|Department of Public Information • News and Media Division • New York|
Daily Press Briefing by the Office of the Spokesperson for the Secretary-General
The following is a near-verbatim transcript of today’s noon briefing by Martin Nesirky, Spokesperson for the Secretary-General.
So, good afternoon everyone, and welcome to the briefing.
**Noon Briefing Guests
It’s World Malaria Day today, and I am joined by Ray Chambers, who is the Special Envoy of the Secretary-General for Malaria and for the Financing of the Health-related Millennium Development Goals. And he is also joined by Joy Phumaphi, who is the Executive Secretary of the African Leaders Malaria Alliance. So, welcome also to you. After their presentation, - they both have some words for you - there will also be a video message from Alexandre Manguele, who is the Minister of Health of Mozambique. There is also, I am sure you are aware, a World Malaria Day message from the Secretary-General and that’s available in my office. And after this segment of the briefing, I will have a few other items and will of course, take questions you may have. But first of all, please, may I welcome you again, and pass the floor to you, Mr. Chambers, first.
[Press conference on World Malaria Day is issued separately.]
Thanks very much indeed, to both of you. Thanks for coming, thank you. So just a couple of more items, and I’ll be happy to take a few questions.
As you will have seen, the Security Council unanimously adopted a resolution this morning to establish the United Nations Multidimensional Integrated Stabilization Mission in Mali (MINUSMA). The Council decided that the Mission will comprise up to 11,200 military personnel, including reserve battalions capable of deploying rapidly within the country as and when required, and 1,440 police personnel. Authority is to be transferred from the existing African force, AFISMA, to MINUSMA on 1 July. Supporting the political process is a core task of the new mission, in close coordination with the African Union and the Economic Community of West African States (ECOWAS).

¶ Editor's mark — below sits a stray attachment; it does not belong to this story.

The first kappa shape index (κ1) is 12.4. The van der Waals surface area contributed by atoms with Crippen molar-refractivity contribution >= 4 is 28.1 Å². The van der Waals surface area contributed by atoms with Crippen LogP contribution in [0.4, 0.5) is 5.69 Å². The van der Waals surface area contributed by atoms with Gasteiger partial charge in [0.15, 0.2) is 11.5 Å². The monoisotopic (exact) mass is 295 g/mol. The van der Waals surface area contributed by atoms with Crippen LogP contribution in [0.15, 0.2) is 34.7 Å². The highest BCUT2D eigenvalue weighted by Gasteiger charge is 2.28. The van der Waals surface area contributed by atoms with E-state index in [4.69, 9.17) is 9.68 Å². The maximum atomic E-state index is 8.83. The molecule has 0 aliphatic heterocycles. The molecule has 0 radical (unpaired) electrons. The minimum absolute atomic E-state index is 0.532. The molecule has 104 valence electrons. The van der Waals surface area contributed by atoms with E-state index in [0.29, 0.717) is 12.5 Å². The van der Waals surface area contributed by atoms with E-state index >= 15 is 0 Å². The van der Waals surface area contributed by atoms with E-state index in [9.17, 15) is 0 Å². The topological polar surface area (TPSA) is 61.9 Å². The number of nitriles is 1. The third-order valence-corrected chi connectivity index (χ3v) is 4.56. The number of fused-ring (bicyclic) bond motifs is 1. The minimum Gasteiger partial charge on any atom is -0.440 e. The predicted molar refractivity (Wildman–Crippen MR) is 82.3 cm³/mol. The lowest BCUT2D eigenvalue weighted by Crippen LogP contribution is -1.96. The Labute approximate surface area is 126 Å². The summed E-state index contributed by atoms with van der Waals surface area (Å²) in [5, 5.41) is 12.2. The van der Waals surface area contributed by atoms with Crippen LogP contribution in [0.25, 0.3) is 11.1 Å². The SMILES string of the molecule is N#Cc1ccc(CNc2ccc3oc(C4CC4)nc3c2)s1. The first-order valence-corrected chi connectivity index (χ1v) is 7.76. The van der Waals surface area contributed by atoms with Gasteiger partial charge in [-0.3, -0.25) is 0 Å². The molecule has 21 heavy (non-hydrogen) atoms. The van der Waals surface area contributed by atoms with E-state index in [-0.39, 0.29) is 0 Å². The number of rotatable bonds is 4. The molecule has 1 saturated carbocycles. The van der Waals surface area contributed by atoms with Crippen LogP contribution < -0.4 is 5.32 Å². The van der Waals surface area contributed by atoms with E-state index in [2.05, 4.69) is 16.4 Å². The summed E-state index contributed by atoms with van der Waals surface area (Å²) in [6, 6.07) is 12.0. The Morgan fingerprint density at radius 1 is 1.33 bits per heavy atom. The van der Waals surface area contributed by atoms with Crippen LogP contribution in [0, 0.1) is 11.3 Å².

The Council also decided to extend the mandate of the UN Mission in Western Sahara, MINURSO, until 30 April next year. And it also adopted a resolution maintaining arms sanctions on Côte d’Ivoire for a period ending on 30 April next year. In addition, Council members heard a report this morning on the work of the Peacebuilding Commission. And this afternoon, the Security Council will discuss Somalia.
The United Nations Resident and Humanitarian Coordinator in Sudan has welcomed the beginning of direct talks between the Government of Sudan and the Sudan People’s Liberation Movement-North. Ali Al-Za’tari said he is encouraged by the commitment expressed by both parties to address urgent humanitarian needs.
More than 1 million people have been affected by the nearly two-year conflict in South Kordofan and Blue Nile. Mr. Al-Za’tari said that the United Nations and its humanitarian partners remain ready to provide assistance once they have access.
You will have seen that in a statement issued yesterday afternoon, the Secretary-General also welcomed the start of these direct talks. He urged the parties to agree on an immediate cessation of hostilities in order to allow for humanitarian access to the civilian population in the affected areas and to create an atmosphere conducive to a durable political solution of the conflict.
** Central African Republic
The Special Representative of the Secretary-General for Children and Armed Conflict, Leila Zerrougui, said today that she is deeply concerned about reports of widespread violations committed by armed factions of the Séléka coalition against children in the Central African Republic.